Figure 2 presents another example about unilateral vertebral artery stenosis leading to ipsilateral periventricular WMHs. In four cases with left vertebral artery stenosis, they all exhibited unilateral vertebral artery stenosis that can be associated with bilateral asymmetrical periventricular WMHs, which was more pronounced in the left occipital horns in T2 weighted imaging (Figure 2A). Furthermore, the FLAIR image revealed such asymmetrical appearances of WMHs in the occipital horn along with punctuate and confluent lesion adjacent to the occipital horn of the anterior periventricular areas (Figure 2B). In this case, the FLAIR image was found to have a better sensitivity to WMHs than T2 weighted imaging, especially for those at periventricular locations. Besides identifying infarcts from structural imaging, relCBF map calculated from the ASL images demonstrated decreased relCBF in the left rostral occipital cortex and parietal cortex, including angular gyrus, supramarginal gyrus, and postcentral gyrus (Figure 2C). MRA of head and neck generated from 3D TOF MRI (Figures 2D and 2E) showed marked narrowing of the left proximal extracranial vertebral artery (>70%) with the internal diameter measured at 3.2 mm, comparing to 5.7 mm diameter of the right vertebral artery. The diameters of carotid arteries were 6.5 mm (left) and 7.7 mm (right), respectively (Figure 2F). The flow velocity calculation based on PCMR (Figure 2G) suggested that there was a decrease in blood flow rate in the left proximal extracranial vertebral artery, but not in the right extracranial vertebral artery and bilateral carotid artery as shown in Figure 2H. These findings suggest that periventricular WMHs in the occipital horn might be caused by ipsilateral vertebral artery stenosis.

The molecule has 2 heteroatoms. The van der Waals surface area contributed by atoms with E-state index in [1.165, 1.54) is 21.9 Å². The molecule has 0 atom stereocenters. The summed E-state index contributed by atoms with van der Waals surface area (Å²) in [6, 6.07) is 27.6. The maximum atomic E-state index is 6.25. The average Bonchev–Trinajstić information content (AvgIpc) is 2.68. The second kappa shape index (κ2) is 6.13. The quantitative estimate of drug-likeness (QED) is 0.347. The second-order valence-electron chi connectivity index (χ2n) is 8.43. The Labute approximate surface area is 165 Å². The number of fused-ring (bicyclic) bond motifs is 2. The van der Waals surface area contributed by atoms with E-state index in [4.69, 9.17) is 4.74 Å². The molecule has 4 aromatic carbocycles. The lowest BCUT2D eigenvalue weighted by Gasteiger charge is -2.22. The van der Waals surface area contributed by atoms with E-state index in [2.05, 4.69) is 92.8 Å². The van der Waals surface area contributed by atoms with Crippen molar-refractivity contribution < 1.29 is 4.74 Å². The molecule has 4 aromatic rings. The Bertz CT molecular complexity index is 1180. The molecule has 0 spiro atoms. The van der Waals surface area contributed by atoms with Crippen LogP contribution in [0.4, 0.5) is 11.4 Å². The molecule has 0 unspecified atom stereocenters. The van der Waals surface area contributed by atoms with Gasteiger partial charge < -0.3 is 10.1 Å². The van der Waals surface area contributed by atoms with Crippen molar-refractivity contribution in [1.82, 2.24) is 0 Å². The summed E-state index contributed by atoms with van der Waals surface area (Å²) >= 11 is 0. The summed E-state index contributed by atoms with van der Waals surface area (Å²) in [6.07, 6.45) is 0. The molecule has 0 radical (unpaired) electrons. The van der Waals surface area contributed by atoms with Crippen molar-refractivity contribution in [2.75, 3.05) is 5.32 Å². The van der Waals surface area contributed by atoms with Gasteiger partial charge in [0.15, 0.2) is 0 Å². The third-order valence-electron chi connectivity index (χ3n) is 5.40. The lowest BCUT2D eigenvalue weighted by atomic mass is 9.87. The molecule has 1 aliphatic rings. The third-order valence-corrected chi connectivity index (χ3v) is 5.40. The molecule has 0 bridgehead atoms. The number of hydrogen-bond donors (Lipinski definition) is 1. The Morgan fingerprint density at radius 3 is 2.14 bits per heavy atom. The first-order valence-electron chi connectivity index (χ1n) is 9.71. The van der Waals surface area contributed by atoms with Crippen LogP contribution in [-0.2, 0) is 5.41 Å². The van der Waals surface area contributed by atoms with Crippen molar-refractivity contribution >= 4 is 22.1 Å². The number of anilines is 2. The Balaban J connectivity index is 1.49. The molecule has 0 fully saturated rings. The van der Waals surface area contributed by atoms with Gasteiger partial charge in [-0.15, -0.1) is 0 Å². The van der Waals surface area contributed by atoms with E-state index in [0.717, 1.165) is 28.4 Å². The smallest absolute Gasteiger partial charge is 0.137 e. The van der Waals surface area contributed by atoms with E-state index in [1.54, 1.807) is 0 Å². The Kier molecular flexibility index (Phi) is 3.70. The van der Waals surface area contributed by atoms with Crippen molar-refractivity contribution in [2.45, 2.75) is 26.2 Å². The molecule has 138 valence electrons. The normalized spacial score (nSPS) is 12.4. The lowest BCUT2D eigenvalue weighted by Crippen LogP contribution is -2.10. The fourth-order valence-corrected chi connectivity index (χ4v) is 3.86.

Bilateral vertebral artery with lower blood flow led to symmetric periventricular WMHs